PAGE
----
Washington, D.C. will feel like present-day Mississippi by 2080, researchers say

In one generation, the climate of many American cities will experience a noticeable shift.

Photo credit: by Chip Somodevilla / Getty Images
  • A recent study used climate data, both current and projected, to examine how the climates of North American cities might change over the course of the next generation.
  • In one scenario, the climates of many cities will resemble that of locations about 500 miles away, mostly to the south.
  • The study aims to present the long-term effects of climate change in a personal, tangible way.

By 2080, the climate of many American cities will resemble that of locations currently hundreds of miles away, according to new research from the University of Maryland Center for Environmental Science.

A recent study — published in Nature Communications — examined 540 urban areas across the U.S. and Canada, and for each compiled current and projected climate data along the measures of minimum and maximum temperature, and seasonal precipitation. For the projected data, the researchers used two hypothetical scenarios: the global community continues unmitigated on its current trajectory, or it enacts measures to contain emissions and, therefore, global warming.

The results showed that both scenarios will produce noticeable changes to the climate of many cities, but continuing on the current path will bring more noticeable changes.

"Under current high emissions the average urban dweller is going to have to drive more than 500 miles to the south to find a climate like that expected in their home city by 2080," study author Matt Fitzpatrick of the University of Maryland Center for Environmental Science told Phys.org. "Not only is climate changing, but climates that don't presently exist in North America will be prevalent in a lot of urban areas."

In the unmitigated scenario (pictured above in section b), the results show that many North American cities will experience climate conditions currently seen in locations about 500 miles away, and mostly to the south.

"The climate of cities in the northeast will tend to feel more like the humid subtropical climates typical of parts of the Midwest or southeastern U.S. today — warmer and wetter in all seasons," the University of Maryland Center for Environmental Science wrote on its website. "For instance, Washington, D.C. will feel more like northern Mississippi. The climates of western cities are expected to become more like those of the desert Southwest or southern California — warmer in all seasons, with changes in the amount and seasonal distribution of precipitation. San Francisco's climate will resemble that of Los Angeles."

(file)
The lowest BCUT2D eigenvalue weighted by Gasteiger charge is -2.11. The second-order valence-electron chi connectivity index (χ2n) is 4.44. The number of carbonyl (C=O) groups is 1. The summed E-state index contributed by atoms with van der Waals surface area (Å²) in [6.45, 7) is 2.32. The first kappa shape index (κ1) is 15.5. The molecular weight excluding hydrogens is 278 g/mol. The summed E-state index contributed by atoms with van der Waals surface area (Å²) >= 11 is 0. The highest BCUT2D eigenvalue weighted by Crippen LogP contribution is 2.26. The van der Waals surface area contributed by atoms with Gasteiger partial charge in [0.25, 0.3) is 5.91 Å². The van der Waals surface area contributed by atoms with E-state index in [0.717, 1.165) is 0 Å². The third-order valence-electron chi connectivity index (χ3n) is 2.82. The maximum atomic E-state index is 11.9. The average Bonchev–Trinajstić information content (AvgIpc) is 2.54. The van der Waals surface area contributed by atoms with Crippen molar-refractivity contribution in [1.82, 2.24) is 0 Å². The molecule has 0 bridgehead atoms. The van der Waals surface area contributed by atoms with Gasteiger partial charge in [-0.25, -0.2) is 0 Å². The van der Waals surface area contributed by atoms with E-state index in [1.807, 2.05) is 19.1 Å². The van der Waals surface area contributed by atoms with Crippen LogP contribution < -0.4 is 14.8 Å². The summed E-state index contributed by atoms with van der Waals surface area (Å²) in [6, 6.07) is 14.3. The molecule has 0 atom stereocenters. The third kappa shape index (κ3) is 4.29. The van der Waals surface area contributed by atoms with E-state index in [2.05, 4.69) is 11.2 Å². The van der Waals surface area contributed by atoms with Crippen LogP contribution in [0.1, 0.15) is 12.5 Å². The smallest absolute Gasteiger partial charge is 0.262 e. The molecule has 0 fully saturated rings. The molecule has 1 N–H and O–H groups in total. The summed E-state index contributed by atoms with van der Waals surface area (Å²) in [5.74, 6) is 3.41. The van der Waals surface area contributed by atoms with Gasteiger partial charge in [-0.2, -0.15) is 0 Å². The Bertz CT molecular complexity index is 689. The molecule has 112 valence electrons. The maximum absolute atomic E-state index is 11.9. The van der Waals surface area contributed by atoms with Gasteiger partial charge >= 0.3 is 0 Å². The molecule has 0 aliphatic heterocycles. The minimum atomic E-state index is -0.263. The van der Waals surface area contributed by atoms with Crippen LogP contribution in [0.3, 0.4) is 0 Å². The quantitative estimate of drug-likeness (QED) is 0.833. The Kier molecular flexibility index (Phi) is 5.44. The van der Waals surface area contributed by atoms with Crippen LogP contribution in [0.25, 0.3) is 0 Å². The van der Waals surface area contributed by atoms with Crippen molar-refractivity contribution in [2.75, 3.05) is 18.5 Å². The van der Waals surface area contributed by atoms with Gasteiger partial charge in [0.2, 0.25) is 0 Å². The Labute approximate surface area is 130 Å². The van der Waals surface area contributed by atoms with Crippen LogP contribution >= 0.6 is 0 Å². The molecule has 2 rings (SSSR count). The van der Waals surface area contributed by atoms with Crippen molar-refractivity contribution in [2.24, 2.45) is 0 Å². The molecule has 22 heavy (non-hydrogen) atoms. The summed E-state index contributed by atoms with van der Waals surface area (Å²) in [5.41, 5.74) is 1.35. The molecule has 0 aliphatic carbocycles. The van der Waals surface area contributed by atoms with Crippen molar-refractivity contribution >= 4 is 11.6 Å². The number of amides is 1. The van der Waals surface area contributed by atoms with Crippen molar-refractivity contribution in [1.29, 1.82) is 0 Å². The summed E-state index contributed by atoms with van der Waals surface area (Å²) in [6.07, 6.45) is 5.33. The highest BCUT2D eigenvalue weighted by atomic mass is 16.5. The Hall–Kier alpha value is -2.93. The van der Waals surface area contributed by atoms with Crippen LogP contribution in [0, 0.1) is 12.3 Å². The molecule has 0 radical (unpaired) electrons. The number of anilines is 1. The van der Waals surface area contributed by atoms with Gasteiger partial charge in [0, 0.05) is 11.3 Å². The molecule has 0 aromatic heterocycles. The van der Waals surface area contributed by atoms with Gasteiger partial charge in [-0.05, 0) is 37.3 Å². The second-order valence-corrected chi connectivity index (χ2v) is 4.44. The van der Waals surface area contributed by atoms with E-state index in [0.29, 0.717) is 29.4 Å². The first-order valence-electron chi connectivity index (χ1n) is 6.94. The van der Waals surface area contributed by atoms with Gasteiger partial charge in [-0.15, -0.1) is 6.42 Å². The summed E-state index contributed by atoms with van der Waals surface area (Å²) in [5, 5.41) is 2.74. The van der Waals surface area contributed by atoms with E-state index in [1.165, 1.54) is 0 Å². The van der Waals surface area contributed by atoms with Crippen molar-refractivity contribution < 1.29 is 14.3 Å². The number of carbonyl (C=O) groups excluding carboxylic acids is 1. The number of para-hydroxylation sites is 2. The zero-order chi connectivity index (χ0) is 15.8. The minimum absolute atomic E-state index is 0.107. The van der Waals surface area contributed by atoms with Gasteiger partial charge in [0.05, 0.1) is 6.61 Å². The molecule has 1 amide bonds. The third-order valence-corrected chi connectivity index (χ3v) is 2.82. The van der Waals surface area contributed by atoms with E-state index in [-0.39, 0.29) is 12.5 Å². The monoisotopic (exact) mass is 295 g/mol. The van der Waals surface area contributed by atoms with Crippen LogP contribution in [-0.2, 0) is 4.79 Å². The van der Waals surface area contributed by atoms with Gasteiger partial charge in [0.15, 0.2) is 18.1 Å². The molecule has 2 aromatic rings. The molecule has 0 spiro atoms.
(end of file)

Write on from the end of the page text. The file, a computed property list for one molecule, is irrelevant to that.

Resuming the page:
Visualizing the effects of climate change

The authors wrote that these kinds of climate analyses are useful because they help frame the projected effects of climate change in ways that are personal and tangible, and less abstract.

"It is difficult for individuals to detect and conceptualize gradual changes in climate, particularly where natural variability is high and when expected changes in climate are couched solely in numbers (mean temperatures, precipitation variability, and so forth)," the researchers wrote. "A crucial next step is to join with educators, psychologists, and social scientists to assess the extent to which climate-analog mapping can help increase climate change engagement and awareness."

Still, it can be hard to recognize the effects of climate change — even as they're happening — because we're not quite skilled at noticing subtle changes over time, as Daniel Glaser, science gallery director at King's College London, told The Guardian:

"...our experience of temperature is relative: if you place one hand in hot water and the other in cold water and then put both in a lukewarm bath, you can't tell how warm the bath actually is – your cold hand will feel it as boiling hot, while your hot hand will feel it as soothingly chilly.

"So gradual changes in climate are eclipsed by our short-term responses to the weather, which fluctuates every day. We also adapt to long-term changes, so they are harder to notice: you'll immediately jump out of a scalding hot bath, while if you get into a lukewarm one and keep adding hot water, you might not even realise when it's verging on dangerous (if you ignore the rising water levels and rubber ducks in distress). Let that be a warning to the climate sceptics."

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